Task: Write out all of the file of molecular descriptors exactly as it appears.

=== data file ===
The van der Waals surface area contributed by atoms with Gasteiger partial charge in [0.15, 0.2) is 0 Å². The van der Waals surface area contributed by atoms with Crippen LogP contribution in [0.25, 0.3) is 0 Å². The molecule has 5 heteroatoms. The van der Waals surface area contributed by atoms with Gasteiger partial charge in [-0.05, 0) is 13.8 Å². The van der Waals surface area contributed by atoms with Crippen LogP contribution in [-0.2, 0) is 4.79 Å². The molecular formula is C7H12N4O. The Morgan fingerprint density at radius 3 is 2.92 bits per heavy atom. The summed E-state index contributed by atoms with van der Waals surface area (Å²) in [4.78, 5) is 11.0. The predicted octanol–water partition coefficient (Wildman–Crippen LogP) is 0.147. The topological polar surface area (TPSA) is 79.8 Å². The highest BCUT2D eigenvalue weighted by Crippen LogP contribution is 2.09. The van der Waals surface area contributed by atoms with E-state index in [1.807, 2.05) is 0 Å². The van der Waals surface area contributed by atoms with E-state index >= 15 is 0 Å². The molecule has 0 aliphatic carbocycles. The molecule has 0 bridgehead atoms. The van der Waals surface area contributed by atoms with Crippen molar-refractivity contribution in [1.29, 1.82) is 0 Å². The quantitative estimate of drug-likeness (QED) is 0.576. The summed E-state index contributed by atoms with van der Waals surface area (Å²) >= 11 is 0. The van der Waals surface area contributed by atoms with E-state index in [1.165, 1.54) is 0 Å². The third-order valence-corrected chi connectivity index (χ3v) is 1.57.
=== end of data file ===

The van der Waals surface area contributed by atoms with Gasteiger partial charge in [0.15, 0.2) is 0 Å². The van der Waals surface area contributed by atoms with Crippen LogP contribution in [0.25, 0.3) is 0 Å². The molecule has 5 heteroatoms. The van der Waals surface area contributed by atoms with Gasteiger partial charge in [-0.05, 0) is 13.8 Å². The van der Waals surface area contributed by atoms with Crippen LogP contribution in [-0.2, 0) is 4.79 Å². The molecular formula is C7H12N4O. The Morgan fingerprint density at radius 3 is 2.92 bits per heavy atom. The summed E-state index contributed by atoms with van der Waals surface area (Å²) in [4.78, 5) is 11.0. The predicted octanol–water partition coefficient (Wildman–Crippen LogP) is 0.147. The topological polar surface area (TPSA) is 79.8 Å². The highest BCUT2D eigenvalue weighted by Crippen LogP contribution is 2.09. The van der Waals surface area contributed by atoms with E-state index in [1.807, 2.05) is 0 Å². The van der Waals surface area contributed by atoms with E-state index >= 15 is 0 Å². The molecule has 0 aliphatic carbocycles. The molecule has 0 bridgehead atoms. The van der Waals surface area contributed by atoms with Crippen molar-refractivity contribution in [1.29, 1.82) is 0 Å². The quantitative estimate of drug-likeness (QED) is 0.576. The summed E-state index contributed by atoms with van der Waals surface area (Å²) >= 11 is 0. The van der Waals surface area contributed by atoms with E-state index in [1.165, 1.54) is 0 Å². The third-order valence-corrected chi connectivity index (χ3v) is 1.57.